"When we compete at home, we're comfortable. We're familiar with our surroundings, and that gives us some confidence. We know our course. We know the stadium we're performing in. We know the crowds that are there are generally cheering, hopefully, for us to do well," said Tim Baghurst, director of FSU COACH, the athletic coaching center at Florida State University.

"Now flip that, and you go somewhere where maybe the crowd base is more hostile. You haven't prepared the same way. Maybe the equipment to warm up isn't available that you're usually used to warming up with. Now we have that uncertainty of, 'maybe I'm not prepared for this.' And that little bit of doubt creeps in," he added.

"Theoretically it should be no different, but we know that it is."

Olympic host countries get an even bigger boost

The home field advantage is dialed up even higher for the Olympics, where host countries are afforded additional benefits to help their athletes succeed.

Competitors from host countries have to meet lower qualification standards than their foreign peers, according to FiveThirtyEight.

That may contribute to the phenomenon of host countries sending much bigger squads to their Olympics than the previous summer games when they competed abroad.

Japan got yet another benefit this year thanks to an Olympic rule change. A new policy adopted by the The International Olympic Committee (IOC) in 2016 allows the organizing committee for the host country to propose several new sporting events for their games.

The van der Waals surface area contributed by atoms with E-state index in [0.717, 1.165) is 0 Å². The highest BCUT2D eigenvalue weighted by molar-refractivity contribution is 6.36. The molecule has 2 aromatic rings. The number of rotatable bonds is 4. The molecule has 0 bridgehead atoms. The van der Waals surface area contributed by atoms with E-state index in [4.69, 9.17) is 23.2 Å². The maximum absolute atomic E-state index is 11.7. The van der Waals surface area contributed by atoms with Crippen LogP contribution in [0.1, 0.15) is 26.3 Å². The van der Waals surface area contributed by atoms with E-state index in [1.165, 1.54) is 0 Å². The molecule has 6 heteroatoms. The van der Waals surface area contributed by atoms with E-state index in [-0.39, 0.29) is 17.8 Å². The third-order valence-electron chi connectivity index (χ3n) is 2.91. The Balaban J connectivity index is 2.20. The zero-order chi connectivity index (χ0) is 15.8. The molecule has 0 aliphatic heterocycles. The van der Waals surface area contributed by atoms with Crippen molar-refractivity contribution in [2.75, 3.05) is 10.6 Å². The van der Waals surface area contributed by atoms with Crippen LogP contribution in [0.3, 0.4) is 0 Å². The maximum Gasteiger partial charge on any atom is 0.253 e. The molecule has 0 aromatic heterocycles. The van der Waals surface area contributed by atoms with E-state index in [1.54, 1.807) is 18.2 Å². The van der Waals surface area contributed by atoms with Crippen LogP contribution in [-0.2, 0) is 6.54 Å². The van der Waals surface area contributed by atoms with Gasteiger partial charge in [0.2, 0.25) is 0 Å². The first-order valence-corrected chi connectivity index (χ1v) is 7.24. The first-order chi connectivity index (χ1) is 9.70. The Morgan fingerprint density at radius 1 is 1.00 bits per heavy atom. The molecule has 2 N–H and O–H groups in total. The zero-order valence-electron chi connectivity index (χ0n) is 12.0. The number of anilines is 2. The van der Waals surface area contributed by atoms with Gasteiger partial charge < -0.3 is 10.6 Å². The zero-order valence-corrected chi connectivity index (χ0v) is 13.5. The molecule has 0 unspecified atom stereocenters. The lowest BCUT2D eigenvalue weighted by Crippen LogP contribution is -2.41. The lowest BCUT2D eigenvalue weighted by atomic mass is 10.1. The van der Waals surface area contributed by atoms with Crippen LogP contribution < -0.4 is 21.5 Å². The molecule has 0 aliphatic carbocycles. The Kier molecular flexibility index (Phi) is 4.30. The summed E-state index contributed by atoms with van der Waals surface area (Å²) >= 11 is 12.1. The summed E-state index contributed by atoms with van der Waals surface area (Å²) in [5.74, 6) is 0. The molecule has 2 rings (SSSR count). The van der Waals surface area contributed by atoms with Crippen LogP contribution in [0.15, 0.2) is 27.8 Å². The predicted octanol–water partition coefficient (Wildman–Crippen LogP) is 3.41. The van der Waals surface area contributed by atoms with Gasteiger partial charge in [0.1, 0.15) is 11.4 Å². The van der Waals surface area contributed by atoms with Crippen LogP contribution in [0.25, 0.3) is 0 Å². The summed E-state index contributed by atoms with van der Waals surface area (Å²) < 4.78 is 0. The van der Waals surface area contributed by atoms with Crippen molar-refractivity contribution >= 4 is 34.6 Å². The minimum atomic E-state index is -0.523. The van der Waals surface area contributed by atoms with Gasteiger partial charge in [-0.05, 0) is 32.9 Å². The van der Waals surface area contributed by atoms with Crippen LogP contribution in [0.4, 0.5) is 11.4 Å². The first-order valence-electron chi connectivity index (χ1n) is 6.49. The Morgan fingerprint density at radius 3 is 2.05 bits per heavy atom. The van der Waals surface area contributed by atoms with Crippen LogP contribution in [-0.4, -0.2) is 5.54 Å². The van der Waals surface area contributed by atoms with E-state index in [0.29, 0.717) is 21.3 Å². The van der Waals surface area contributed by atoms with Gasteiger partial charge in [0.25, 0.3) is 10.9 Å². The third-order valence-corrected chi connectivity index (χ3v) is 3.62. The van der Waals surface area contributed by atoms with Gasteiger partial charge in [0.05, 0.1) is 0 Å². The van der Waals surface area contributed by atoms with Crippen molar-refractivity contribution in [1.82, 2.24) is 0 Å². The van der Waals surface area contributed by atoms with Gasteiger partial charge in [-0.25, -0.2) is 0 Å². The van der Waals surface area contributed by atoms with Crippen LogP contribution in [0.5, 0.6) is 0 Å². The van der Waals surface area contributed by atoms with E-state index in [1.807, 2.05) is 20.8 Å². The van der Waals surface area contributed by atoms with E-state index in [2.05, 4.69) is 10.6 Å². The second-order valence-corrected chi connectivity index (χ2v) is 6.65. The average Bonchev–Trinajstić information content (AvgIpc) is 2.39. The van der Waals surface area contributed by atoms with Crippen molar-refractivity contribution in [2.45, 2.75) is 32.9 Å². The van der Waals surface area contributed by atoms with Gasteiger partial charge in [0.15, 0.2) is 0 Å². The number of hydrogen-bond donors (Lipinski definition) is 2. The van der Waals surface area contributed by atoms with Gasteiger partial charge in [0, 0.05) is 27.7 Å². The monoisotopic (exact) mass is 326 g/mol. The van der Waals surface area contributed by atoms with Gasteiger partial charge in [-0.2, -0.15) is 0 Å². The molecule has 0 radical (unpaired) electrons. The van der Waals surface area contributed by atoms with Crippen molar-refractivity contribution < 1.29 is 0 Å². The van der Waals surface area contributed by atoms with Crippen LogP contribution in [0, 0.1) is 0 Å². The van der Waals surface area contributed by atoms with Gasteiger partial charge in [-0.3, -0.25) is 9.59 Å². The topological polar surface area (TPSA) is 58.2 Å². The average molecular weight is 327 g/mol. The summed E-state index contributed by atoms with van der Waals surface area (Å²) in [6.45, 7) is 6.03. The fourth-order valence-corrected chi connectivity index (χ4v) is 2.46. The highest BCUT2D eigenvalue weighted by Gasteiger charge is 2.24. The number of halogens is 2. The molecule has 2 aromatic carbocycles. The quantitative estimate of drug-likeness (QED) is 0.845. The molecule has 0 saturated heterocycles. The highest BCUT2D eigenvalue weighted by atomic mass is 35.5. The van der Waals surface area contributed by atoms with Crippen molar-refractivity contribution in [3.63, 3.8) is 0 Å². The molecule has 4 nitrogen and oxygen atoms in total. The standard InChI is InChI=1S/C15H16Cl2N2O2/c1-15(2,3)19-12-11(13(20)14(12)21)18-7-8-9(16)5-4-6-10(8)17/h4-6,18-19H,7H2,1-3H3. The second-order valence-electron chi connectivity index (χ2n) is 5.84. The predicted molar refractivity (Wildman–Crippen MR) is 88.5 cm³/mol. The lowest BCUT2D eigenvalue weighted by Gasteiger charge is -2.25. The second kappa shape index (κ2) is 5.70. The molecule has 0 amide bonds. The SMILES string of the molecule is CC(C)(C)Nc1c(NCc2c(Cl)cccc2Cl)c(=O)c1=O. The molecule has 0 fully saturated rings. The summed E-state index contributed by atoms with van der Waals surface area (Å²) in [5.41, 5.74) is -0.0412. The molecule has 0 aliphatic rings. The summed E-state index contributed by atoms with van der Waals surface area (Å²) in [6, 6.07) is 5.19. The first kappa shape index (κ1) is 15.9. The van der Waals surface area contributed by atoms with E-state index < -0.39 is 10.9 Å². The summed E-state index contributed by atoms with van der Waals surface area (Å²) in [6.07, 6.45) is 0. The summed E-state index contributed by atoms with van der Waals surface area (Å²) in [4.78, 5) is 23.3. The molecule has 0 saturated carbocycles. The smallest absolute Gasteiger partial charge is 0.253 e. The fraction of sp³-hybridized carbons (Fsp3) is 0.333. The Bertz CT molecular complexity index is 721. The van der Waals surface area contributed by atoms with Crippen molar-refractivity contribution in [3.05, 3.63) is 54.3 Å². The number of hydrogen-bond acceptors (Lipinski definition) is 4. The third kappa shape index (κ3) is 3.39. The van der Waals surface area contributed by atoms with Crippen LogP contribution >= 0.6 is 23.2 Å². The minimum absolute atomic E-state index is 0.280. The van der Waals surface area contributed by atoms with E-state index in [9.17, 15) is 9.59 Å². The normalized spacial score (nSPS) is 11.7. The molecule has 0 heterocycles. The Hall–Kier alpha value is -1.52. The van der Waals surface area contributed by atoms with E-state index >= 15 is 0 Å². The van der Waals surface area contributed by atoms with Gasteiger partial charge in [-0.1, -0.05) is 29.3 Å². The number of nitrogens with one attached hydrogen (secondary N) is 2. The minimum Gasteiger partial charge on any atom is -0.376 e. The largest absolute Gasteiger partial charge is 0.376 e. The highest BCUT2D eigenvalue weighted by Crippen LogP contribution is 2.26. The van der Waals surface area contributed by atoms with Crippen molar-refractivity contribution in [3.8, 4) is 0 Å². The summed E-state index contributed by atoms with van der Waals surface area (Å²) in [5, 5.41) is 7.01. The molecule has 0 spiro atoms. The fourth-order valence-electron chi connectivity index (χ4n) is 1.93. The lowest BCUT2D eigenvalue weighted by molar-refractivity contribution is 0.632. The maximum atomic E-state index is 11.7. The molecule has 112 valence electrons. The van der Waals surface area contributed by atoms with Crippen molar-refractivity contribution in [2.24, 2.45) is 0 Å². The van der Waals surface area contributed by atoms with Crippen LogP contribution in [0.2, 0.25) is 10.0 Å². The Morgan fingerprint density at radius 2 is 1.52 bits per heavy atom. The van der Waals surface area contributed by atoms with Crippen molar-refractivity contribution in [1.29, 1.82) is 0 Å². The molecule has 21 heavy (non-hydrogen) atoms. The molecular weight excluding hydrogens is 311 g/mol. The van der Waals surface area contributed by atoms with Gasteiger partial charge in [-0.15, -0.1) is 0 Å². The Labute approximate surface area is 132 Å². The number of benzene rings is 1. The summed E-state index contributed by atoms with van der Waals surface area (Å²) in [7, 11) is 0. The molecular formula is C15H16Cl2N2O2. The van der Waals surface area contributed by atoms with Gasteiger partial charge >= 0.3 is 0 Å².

It meant that baseball and softball, karate, skateboarding, sports climbing and surfing — all popular sports in Japan — were Olympic events in Tokyo. And Japanese athletes have already medaled in four of the five sports, at times crushing the competition.

History shows host countries perform better

In every Summer Olympics since 1952, with two exceptions, the host country has won more medals than it did in the previous summer games.

So far this year, Japan nabbed 10 more medals than it did in 2016. In the 2008 games in Beijing, China won 100 medals, 37 more than it took home in 2004. (Finland, in 1952, and the United States, in 1996, saw their medal counts drop at home.)

Host countries not only win more medals; they take home the top prize more often, too. Since 1952 only two countries (including Finland, again) have failed to improve on their previous gold medal counts when they hosted the summer games.

With the Tokyo Olympics still underway, Japan has already bested its 2016 gold medal tally. Brazil took home seven golds in 2016, more than double its previous haul.

Baghurst, the Florida State University professor, says it pays for host country athletes to do well. It likely means more money for the IOC and the host country through merchandise and other sales. It also makes for a buzzier, more enjoyable competition for that country's citizens, who not only have to put up with the disruptions caused by the Olympics but also may want to take part in what is a rare, even patriotic-feeling, event.

"When there is success in an event at home, more people are talking about it, more people are coming to watch" he said. "It just increases that fervor and interest in what's going on."

Copyright 2021 NPR. To see more, visit https://www.npr.org.